For 12,000 years the Galactic Empire has ruled supreme. Now it is dying. But only Hari Sheldon, creator of the revolutionary science of psychohistory, can see into the future, to a dark age of ignorance, barbarism, and warfare that will last 30,000 years. To preserve knowledge and save mankind, Seldon gathers the best minds in the Empire, both scientists and scholars, and brings them to a bleak planet at the edge of the Galaxy to serve as a beacon of hope for a fututre generations. He calls his sanctuary the Foundation.
But soon the fledgling Foundation finds itself at the mercy of corrupt warlords rising in the wake of the receding Empire. Mankind's last best hope is faced with an agonizing choice: submit to the barbarians and be overrun or fight them and be destroyed.
Listen to all of Isaac Asimov's Foundation series, including (in chronological order):
©1982 Isaac Asimov (P)2010 Random House
The status of this book as one of the classics in SF had me expecting something brilliant, but I found it rather average. Maybe it improves in part two or three, but I'm not in a hurry to find out.
Also, how could anyone write SF where every woman in the entire galaxy is a housewife? The only named female in the book is a stereotypical whiny "high maintenance" wife.
The story of course is excellent. Typical Asimov.
The performance is good except that there are several gaps where content from the original recording is missing and it just skips.
Yes, because I love the series and this is an essential part of it.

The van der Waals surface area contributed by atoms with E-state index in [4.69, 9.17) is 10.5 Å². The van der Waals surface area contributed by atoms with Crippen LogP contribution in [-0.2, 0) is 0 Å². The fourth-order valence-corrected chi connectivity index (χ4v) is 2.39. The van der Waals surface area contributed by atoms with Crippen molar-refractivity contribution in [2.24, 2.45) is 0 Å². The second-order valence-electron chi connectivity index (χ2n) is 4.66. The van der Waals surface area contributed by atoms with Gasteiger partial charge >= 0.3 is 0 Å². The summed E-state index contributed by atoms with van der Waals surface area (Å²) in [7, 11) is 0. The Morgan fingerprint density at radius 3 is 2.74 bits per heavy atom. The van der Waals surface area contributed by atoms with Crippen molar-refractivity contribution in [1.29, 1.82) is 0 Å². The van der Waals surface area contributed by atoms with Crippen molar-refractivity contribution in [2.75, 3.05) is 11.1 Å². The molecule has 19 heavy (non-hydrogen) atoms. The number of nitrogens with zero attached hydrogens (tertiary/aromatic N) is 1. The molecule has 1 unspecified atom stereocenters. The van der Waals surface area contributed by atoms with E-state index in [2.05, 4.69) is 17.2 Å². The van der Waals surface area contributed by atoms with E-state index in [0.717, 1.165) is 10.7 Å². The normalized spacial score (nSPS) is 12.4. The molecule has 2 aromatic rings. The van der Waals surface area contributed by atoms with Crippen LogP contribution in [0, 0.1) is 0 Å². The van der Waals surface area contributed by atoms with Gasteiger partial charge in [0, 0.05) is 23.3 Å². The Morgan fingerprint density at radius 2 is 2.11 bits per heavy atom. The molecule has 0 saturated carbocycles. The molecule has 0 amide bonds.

Same reason as above.
This book was originally written as a series of short stories. As a result, at times it is challenging to keep track of changing characters. However, it is worthwhile, since the series is fabulous.
I prefer to read books but audio books are a new found love of mine. Can't beat Asimov and I would likely listen to anything narrated by Scott Brick. With audio books, the narrator makes all the difference.
I liked the depiction of the setting and the idea of the plot, it was interesting to read of interplanetary civilizations. For a fictional book there were a lot of politics. Reading chapter after chapter of fictional politics was the downfall for me.
More action and story telling. He set up every character way too much.
The first 3 chapters are cool. You really have to want to stick with it.
Not for me.
I love Asimov's stories. They're thought provoking and deep.
Foundation sets up this immersive world, and sequence of events that carries into several books. The thought that all of it can be figured out by statistics is interesting.
I have listened to other books that have been narrated by Scott Brick. This one fell short. He doesn't give enough difference between characters to really be able to tell what is going on. I found myself backing up several times to catch different dialogs between characters.
I fell into a classic trap with this one. I am a big fan of Asimov, but I've listened to more than my fill of Scott Brick. I convinced myself that I wouldn't mind hearing Scott's over exposed voice in order to enjoy a classic Asimov tale. I stand correct. Scott's a fine narrator, but he's just done too many.
2) My dog
Just zis Guy, you know?
We were listening to this in the car, my 20-year-old son was astonished that these stories were started before the nuclear age had really dawned. It's space opera of course but Asimov was one of the greatest storytellers of all time, and the books ave not dated as badly as some Heinlein and most of Smith - the story itself remains compelling and the science fails do not grate.
I just like his style. The rhythm he sets when he reads makes the story all the more engrossing.
The story was a political idea that hid behind a sci-fi story
I just tried a sci-fi novel to break up my other reading. I saw this book was highly reviewed. What a mistake.
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